While anglers may curse the busy beavers that dam up a popular trout stream, there can be positive benefits from the ponds created by dams.
Beaver ponds attract a wide variety of other animals – ducks, muskrats, frogs, and a variety of predators attracted to concentrations of wildlife. Deep ponds provide winter refuge for fish. Dams are also used as a bridge by bears, deer, fox, wolves, and many other forest mammals.
“More species show up where there are ponds and not just streams on the landscape,” explained NRRI Scientist Josh Dumke. “There’s a whole network of changes that happen in a forest when a pond is there.”
Beaver can live almost anywhere there’s water. Trout, on the other hand, are limited to relatively few cold-water streams, and the dams and ponds may not always improve conditions for trout.
“That’s why it’s such a complicated topic,” said Dumke.
Currently, the Minnesota Department of Natural Resources policy is to remove beavers from the mainstem of some trout streams to allow upstream migrations of spawning fishes from Lake Superior. Dumke’s research – part of a two-year project led by UMD professor Karen Gran and funded by Minnesota Sea Grant – set out to understand if beaver dams in north shore streams are impeding movement of trout and other fish. The study design included mildly shocking fish to catch them around beaver dams on the Knife and French rivers, marking them, and setting them loose again. If a marked fish was recaptured later on the other side of a dam, he’ll know that fish was able to move beyond the dam, and whether it moved up or downstream.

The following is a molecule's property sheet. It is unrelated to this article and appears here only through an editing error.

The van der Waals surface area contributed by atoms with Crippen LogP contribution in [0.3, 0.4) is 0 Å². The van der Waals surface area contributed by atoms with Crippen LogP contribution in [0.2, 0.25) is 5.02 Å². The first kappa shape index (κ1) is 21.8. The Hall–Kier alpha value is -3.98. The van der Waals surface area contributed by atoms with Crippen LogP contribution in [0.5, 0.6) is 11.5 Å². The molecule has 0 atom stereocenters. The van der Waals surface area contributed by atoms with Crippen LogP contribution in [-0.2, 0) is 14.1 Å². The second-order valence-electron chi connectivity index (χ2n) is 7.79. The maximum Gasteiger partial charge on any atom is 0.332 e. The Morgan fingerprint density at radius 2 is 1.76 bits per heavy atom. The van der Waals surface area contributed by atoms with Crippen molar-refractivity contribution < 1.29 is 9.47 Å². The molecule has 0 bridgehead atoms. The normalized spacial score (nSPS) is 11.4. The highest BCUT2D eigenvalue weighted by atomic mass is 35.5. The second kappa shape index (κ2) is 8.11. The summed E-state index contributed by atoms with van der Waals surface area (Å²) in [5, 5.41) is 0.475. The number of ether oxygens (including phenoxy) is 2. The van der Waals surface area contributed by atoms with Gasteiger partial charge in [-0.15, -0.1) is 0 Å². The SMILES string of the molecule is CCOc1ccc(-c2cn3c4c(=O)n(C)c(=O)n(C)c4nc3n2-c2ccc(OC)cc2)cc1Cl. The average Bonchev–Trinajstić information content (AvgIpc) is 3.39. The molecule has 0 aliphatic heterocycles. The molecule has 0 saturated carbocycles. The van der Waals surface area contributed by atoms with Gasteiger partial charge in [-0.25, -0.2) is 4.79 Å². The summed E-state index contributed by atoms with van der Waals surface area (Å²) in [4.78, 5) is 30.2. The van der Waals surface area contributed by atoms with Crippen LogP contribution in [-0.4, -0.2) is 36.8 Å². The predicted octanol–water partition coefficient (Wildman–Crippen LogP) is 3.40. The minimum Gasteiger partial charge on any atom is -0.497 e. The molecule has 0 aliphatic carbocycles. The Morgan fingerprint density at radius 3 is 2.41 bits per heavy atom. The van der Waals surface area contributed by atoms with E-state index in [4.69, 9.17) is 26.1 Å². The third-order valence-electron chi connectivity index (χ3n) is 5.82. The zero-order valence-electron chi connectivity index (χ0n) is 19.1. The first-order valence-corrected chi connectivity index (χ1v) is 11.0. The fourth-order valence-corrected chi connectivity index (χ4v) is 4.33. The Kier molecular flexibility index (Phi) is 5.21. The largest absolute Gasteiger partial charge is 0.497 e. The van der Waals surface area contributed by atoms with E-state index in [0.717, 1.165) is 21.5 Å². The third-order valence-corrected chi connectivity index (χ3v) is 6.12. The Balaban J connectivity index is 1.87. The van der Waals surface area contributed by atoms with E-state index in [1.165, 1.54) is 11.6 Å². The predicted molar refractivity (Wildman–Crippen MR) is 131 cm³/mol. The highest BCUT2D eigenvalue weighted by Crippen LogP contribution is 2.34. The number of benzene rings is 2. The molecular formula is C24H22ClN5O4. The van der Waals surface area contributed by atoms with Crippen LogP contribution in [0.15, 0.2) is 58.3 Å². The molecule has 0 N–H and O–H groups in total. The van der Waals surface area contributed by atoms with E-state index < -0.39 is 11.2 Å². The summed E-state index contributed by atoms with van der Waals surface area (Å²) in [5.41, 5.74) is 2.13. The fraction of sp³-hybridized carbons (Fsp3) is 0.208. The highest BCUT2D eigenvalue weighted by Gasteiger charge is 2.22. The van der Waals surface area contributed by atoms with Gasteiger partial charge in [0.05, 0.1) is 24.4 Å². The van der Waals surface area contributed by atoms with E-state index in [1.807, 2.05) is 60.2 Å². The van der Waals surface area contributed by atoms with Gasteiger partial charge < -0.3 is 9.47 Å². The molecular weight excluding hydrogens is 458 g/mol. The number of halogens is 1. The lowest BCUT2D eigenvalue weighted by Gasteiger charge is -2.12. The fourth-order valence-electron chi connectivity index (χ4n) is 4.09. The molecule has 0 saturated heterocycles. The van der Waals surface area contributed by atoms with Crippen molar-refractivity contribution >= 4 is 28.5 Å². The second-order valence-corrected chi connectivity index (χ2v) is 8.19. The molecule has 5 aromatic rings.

Simple, right? Well, not really.
No two streams are alike, and no two dams are alike. The dam and pond systems are constantly in flux from beaver activity and flooding. The variables at each site make it hard to have a blanket policy of removing beavers and dams, or not. This has led to differing opinions on whether beavers are a good or bad thing in trout streams.
“Both opinions can be right,” Dumke said. “Land managers have to assess each situation separately.”
But because so little was known about the interactions of fish and beaver dams in Minnesota, the data he gathered is very helpful.
Unable to physically collect fish behind large dams – the water is too high – the researchers studied dams three feet high or less. They observed that, at least at that height, high water flow after a rain event can flow over the dams allowing for fish movement. Land managers also have to consider water flow conditions. In low flow streams, sometimes the only water in it is the beaver pond, offering refuge to fish until the flow improves. Consideration should also be given to the stream’s temperature and whether the pond is creating water that’s too warm for trout. Sometimes it does, sometimes it doesn’t.
Land managers also must consider the desires of the landowners – whether publicly held or private. Some landowners want beavers in their streams. Others don’t.
With one field season of data and 1,200 marked fish – of which 248 were recaptured – 90 percent did not move from the stream section they were captured in. The team went back to look at time-lapse photos set up at the dam sites. They found that the 10 percent of fish that did move likely used big rain events that sent water over the dam.
“So yes, fish are able to move past dams because we got some big rain events” said Dumke. “But we don’t know how fish respond to larger dams, or different flow conditions yet, and that’s why it’s such a hot topic for land managers.”
These findings offer some common ground for managers, landowners, and advocacy groups who may differ in their opinions to leave beaver alone or remove them from trout streams. Now, there is some data to guide conversations about dams as fish barriers rather than supposition.
Dumke hopes to secure funding for a larger fish movement project which would involve more field sites, larger dams, more fish, and a longer project duration to answer more questions about how fish move throughout stream systems with and without beaver.